GRAND RAPIDS, Mich. (WOOD) — Grand Rapids on Monday swore in its new police chief, a longtime member of the department and the first African American to be named the city’s top cop.
Chief Eric Payne said he was honored to take on the role and promised to work with the community to lower crime rates.
“My first priority is keeping this city safe, and we will do that in an honorable, equitable way,” the new chief said. “That’s our responsibility, but I need to work with the community, I need to work with people within the department and I’m confident that we can do that. … Without the community’s support, the police department cannot function.”
“Community policing is the model of the Grand Rapids Police Department,” he continued. “I want to make sure officers are out there in the community, that people in the community know them as something other than somebody riding around in a police car responding to calls.”
He said GRPD can do better on that front, saying the only way to build trust is to build relationships.
“I want officers to build those relationships. I’ve done it, I know it can be done,” he said. “…I do believe that will create trust within the community where people will be more receptive to us.”
Payne said that while he’s ready and willing to “bring the hammer down” when necessary, he wants to give at-risk people opportunities to avoid turning to crime. He cited the upcoming launch of a proactive outreach program called “Cure Violence.”
“Locking them up is not the answer to all our problems,” he said.
Moving forward, he said he wants to dig into a 2017 study that found racial disparity in traffic stops and see what the department has done in its aftermath to improve, as well as look at more recent policy and staffing studies to see where strides and changes can be made.
He also vowed to hold his fellow officers and the department accountable. At the same time, he said he would work with the officers’ unions.
Payne has been with the Grand Rapids Police Department for some 32 years, during which time he led the South Service Area, the crisis negotiation team and the detective bureau. Most recently, he served as a deputy chief.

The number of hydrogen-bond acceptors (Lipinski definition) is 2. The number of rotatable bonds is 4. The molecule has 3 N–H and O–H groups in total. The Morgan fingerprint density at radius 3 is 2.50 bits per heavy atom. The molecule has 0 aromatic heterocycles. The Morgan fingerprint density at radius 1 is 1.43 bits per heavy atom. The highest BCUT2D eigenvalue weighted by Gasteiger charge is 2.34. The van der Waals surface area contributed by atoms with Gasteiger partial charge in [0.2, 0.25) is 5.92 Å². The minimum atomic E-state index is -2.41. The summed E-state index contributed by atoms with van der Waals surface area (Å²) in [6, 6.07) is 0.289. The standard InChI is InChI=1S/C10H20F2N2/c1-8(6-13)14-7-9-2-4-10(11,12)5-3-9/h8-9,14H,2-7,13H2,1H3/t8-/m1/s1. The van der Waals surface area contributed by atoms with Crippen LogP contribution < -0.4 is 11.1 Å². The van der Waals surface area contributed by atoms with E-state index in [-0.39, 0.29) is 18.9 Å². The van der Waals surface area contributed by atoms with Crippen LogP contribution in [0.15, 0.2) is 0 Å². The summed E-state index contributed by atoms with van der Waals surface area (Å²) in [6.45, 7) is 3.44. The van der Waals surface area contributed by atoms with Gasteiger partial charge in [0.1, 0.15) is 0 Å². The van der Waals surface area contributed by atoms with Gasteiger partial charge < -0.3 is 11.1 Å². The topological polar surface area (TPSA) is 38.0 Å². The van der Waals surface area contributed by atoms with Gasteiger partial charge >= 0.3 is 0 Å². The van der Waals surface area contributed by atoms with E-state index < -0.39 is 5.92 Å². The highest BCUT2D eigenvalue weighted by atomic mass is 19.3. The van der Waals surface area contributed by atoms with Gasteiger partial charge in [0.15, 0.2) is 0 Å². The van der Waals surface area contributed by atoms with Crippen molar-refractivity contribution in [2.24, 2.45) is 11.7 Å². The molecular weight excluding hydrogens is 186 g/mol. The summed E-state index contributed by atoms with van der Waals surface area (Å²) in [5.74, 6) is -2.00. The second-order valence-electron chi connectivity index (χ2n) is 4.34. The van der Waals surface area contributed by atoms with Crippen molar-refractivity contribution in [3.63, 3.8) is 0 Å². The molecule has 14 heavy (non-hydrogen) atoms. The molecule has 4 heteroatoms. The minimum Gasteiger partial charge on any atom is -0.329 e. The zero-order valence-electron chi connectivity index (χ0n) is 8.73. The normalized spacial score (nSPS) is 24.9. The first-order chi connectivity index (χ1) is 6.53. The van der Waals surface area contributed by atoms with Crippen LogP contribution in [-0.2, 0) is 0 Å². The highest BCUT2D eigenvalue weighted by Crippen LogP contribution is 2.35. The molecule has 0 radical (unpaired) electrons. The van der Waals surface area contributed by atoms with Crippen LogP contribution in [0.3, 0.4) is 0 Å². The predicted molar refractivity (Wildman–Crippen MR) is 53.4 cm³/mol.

Officials say Payne’s knowledge of GRPD means he can hit the ground running, which will be key as the department deals with strained community relations and a recent uptick in shootings.
At the promotion ceremony at City Hall, Deputy Chief David Kiddle, who has been serving as interim chief, noted Payne’s long history with the department and said that he would maintain and further GRPD’s excellence.
“Although he is a leader that is familiar with our organization and our personnel, he will not be content to simply follow the course that’s been set,” Kiddle said. “I expect him to challenge our organization to soar to new heights in areas like building community trust while also keeping our community one of the safest in the country.”
City Manager Mark Washington said that along with having the support of city leaders and the GRPD rank and file, Payne has the support of the community.
“Your badge and your gun gives you authority, but the community gives you your legitimacy,” Washington said.
He said he chose to promote Payne because he believes he can bring the community together.
“I look forward to the day where the only person that fears a person in blue is a person who’s about to commit a crime,” Washington continued, adding that he believed Payne could combat distrust and negative perceptions of police.
Payne is a native of Dowagiac in southwest Michigan. He noted during his remarks that Dowagiac was the first city in the state to have a black police chief, George Grady, and that he grew up near the Grady home and knew the family well.